Free Non-mandatory Influenza Vaccination Rates among Korean Submariners

Research Paper Title

Factors associated with vaccination status among Korean submariners who are eligible for free non-mandatory influenza vaccination.


Submarine crews live in a confined setting and are vulnerable to influenza. Thus, it would be useful to identify factors that are associated with influenza vaccination. In this study, the researchers investigated the influenza vaccination rate and the influence of health beliefs on the vaccination rate among submariners who were eligible for a free but non-mandatory vaccination programme.


A total of 487 Korean submariners participated in this study after the closing of a free influenza vaccination program in 2015. Data regarding the participants’ general characteristics and health beliefs (based on the health belief model [HBM]) were collected using a self-administered questionnaire, and their vaccination status was determined using their medical records. Multiple logistic regression analysis were performed to evaluate the associations of the HBM components with influenza vaccination.


The overall vaccination rate was 78% (921/1183). The unvaccinated and vaccinated respondents exhibited similar characteristics, although the vaccinated group was significantly more likely to have high-risk family members (chronic disease, age of <2years, or age of ⩾65years; p=0.025). Among the HBM components, perceived severity (odds ratio: 1.38, p=0.019) and cue to action (odds ratio: 1.74, p=0.002) were significantly associated with a higher likelihood of influenza vaccination.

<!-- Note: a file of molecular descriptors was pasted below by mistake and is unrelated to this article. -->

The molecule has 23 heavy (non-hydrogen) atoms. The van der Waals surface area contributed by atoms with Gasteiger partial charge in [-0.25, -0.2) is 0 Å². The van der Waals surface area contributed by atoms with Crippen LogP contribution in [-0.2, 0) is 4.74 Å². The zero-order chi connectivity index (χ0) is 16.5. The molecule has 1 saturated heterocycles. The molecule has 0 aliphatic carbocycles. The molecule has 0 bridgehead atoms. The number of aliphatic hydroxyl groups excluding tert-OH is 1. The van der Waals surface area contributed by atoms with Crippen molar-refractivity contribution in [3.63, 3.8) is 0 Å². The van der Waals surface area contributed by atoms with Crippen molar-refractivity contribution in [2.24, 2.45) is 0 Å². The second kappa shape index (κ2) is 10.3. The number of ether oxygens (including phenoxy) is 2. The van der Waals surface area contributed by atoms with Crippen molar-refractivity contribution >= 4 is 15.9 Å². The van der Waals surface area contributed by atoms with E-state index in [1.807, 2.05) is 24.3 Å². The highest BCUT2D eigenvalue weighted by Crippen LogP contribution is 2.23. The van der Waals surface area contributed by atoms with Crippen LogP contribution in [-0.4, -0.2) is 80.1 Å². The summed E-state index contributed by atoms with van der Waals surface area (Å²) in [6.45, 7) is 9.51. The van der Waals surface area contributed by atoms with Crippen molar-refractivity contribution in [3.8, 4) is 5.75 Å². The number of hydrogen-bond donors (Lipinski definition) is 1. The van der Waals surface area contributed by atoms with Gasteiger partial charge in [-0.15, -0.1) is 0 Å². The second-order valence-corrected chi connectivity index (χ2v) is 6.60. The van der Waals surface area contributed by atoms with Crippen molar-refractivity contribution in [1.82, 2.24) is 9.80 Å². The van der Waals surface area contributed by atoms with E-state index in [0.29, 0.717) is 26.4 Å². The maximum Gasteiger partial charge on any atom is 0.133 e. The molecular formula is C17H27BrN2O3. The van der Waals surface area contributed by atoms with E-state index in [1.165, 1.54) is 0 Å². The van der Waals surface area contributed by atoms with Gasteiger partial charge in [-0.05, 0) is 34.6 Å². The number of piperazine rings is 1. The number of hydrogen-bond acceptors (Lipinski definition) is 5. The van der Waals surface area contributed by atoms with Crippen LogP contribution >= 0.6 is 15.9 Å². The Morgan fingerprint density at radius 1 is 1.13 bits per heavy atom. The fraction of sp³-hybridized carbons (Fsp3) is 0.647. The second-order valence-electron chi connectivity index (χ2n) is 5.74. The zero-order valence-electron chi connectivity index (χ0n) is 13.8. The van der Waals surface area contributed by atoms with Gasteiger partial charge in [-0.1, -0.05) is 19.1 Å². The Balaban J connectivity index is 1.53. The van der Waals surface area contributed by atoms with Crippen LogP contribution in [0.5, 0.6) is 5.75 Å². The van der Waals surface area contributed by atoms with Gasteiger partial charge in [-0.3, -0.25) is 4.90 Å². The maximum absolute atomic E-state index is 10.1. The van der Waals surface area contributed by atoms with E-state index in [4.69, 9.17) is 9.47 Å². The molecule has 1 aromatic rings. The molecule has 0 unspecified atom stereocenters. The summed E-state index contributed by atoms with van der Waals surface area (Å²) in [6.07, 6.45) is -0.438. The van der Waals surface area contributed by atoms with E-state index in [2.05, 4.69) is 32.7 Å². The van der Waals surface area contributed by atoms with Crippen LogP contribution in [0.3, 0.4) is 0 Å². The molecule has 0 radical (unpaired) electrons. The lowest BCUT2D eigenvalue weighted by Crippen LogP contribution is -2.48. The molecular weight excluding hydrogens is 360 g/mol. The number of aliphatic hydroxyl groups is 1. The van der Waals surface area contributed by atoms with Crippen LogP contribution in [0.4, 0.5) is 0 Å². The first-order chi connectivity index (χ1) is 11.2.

Vaccination policies that emphasize the severity of influenza and prompt individuals to undergo vaccination are needed to increase the vaccination rate among people who live in confined environments or institutions with non-mandatory vaccination programmes.


Kang, J. & Song, Y.M. (2016) Factors associated with vaccination status among Korean submariners who are eligible for free non-mandatory influenza vaccination. Vaccine. 34(50):6181-6186. doi: 10.1016/j.vaccine.2016.10.076. Epub 2016 Nov 10.


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